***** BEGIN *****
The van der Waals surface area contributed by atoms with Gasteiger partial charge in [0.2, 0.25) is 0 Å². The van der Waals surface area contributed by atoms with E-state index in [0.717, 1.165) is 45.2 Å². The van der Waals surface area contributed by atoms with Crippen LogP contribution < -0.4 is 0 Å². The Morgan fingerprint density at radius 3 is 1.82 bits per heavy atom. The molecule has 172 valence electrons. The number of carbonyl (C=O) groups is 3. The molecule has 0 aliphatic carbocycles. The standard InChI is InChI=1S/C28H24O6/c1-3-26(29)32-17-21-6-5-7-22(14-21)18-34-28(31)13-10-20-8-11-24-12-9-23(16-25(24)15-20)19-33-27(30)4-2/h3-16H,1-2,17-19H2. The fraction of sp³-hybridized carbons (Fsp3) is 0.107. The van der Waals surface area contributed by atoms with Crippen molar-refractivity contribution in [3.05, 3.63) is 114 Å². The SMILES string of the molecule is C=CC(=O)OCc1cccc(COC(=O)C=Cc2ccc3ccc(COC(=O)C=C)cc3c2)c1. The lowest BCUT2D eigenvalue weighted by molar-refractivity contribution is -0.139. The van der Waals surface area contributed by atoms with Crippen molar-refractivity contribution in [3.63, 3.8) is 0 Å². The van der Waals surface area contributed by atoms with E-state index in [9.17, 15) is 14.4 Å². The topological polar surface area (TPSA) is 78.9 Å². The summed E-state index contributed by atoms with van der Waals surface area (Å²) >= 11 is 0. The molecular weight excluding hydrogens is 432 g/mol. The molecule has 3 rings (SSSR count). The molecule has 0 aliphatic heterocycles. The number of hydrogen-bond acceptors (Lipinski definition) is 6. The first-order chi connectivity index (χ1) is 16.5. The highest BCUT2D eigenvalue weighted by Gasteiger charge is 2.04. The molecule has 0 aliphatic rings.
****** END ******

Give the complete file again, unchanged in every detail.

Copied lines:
The van der Waals surface area contributed by atoms with Gasteiger partial charge in [0.2, 0.25) is 0 Å². The van der Waals surface area contributed by atoms with E-state index in [0.717, 1.165) is 45.2 Å². The van der Waals surface area contributed by atoms with Crippen LogP contribution < -0.4 is 0 Å². The Morgan fingerprint density at radius 3 is 1.82 bits per heavy atom. The molecule has 172 valence electrons. The number of carbonyl (C=O) groups is 3. The molecule has 0 aliphatic carbocycles. The standard InChI is InChI=1S/C28H24O6/c1-3-26(29)32-17-21-6-5-7-22(14-21)18-34-28(31)13-10-20-8-11-24-12-9-23(16-25(24)15-20)19-33-27(30)4-2/h3-16H,1-2,17-19H2. The fraction of sp³-hybridized carbons (Fsp3) is 0.107. The van der Waals surface area contributed by atoms with Crippen molar-refractivity contribution in [3.05, 3.63) is 114 Å². The SMILES string of the molecule is C=CC(=O)OCc1cccc(COC(=O)C=Cc2ccc3ccc(COC(=O)C=C)cc3c2)c1. The lowest BCUT2D eigenvalue weighted by molar-refractivity contribution is -0.139. The van der Waals surface area contributed by atoms with Crippen molar-refractivity contribution in [3.63, 3.8) is 0 Å². The van der Waals surface area contributed by atoms with E-state index in [9.17, 15) is 14.4 Å². The topological polar surface area (TPSA) is 78.9 Å². The summed E-state index contributed by atoms with van der Waals surface area (Å²) >= 11 is 0. The molecular weight excluding hydrogens is 432 g/mol. The molecule has 3 rings (SSSR count). The molecule has 0 aliphatic heterocycles. The number of hydrogen-bond acceptors (Lipinski definition) is 6. The first-order chi connectivity index (χ1) is 16.5. The highest BCUT2D eigenvalue weighted by Gasteiger charge is 2.04. The molecule has 0 aliphatic rings.